Video from a US Coast Guard helicopter flying over Port-au-Prince on Wednesday. Please click the image to view it in full size
Haiti was hit by a heavy earthquake with a magnitude of 7.0 on Tuesday, killing an unknown number of people, and destroying up to ten percent of buildings in the capital, Port-au-Prince.
No official death toll has been released as of yet, although the United Nations says that up to fifty thousand people may potentially have been killed. An estimated 300,000 more were left without homes.
In a special photo report, Wikinews looks at the extensive damage caused by the disaster.
To find more information about a certain image or to enlarge it, click it. For an in-depth textual report on the same subject, please see Haiti relief efforts: in depth.
A map indicating the strength of the earthquake, with redder areas being harder hit. The star indicates the epicentre.
Another graphical representation of the earthquake's epicentre. As can be seen, it is very close to the capital, which is home to over an estimated 2.5 million people.
Downtown Port-au-Prince from a bird's-eye perspective. Only a few buildings remain completely intact, most have been either damaged or completely leveled. Image: UNDP.
Another aerial image of downtown. Rubble lines the city streets. Image: UNDP.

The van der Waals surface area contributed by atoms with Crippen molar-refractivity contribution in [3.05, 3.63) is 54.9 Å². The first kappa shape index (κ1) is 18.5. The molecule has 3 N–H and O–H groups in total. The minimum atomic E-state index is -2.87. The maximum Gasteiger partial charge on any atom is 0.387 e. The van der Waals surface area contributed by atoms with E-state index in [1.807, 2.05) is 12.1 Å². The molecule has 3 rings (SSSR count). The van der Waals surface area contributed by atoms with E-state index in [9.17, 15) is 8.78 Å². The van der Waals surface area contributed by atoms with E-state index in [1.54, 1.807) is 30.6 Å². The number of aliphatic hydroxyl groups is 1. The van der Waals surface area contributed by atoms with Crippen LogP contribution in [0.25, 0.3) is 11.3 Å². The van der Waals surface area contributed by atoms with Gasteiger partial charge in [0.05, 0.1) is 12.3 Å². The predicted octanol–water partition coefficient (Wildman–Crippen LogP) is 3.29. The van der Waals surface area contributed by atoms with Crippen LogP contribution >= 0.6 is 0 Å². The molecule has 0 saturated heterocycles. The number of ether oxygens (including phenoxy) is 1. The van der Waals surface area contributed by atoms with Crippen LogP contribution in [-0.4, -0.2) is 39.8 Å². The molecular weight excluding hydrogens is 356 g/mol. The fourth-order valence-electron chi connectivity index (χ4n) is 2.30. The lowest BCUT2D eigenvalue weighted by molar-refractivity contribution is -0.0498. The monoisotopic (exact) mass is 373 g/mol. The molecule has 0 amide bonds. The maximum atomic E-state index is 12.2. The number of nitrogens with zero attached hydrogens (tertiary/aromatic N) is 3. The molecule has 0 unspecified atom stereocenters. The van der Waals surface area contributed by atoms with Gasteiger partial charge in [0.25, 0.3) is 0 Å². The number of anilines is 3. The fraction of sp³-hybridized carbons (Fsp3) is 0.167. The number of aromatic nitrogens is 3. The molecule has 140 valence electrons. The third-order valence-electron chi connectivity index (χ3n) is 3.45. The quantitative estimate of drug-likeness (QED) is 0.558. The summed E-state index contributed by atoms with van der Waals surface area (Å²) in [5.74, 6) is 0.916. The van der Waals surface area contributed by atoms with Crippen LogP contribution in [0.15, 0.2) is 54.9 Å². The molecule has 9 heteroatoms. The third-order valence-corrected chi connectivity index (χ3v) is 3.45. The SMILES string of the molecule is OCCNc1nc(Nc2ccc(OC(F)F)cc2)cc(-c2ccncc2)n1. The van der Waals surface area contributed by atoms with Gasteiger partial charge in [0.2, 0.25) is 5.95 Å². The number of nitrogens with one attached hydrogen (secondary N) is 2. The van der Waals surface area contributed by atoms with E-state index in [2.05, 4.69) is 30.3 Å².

Makeshift tents set up in a city square. Image: UNDP.
A man exits a restaurant after looking for his belongings. Image: UNDP.
The national palace, housing Haitian president Rene Preval, sustained serious damage. Both the president and his wife, however, survived the earthquake. Image: UNDP.
Another shot of the presidential palace. Image: UNDP.
Makeshift tents are set up at a soccer field, one of the few areas free from debris
A poor neighbourhood in the capital. Again, most buildings have collapsed or sustained significant damage. Image: UNDP.
The Hotel Montana, once five storeys tall, now lies in a collapsed heap in Port-au-Prince. Image: UNDP.
Port-au-Prince harbour after the deadly earthquake. The port was too damaged to receive cargo from aid ships sent to the country.
A shipping container floating in the waters near the seaport.
More damage caused to the seaport
Two US Coast Guard 270-foot cutters sit offshore of Haiti, ready to provide humanitarian aid to the earthquake-ravaged country. However, they had no place to dock since the port was inoperable
An aerial view of the seaport. Note the cargo containers floating out at sea and lopsided cranes.
The UN's Haitian headquarters were heavily damaged by the earthquake; many UN officials are feared trapped under the rubble.
View of the UN headquarters, from a different angle
The US Coast Guard evacuating US personnel from Haiti by a Hercules C-130 airplane.
Haitian civilians receiving assistance in a makeshift camp set up by the Brazilian Army in Port-au-Prince Image: Agencia Brasil.
Brazilian soldiers in the camp giving medical aid to victims Image: Agencia Brasil.
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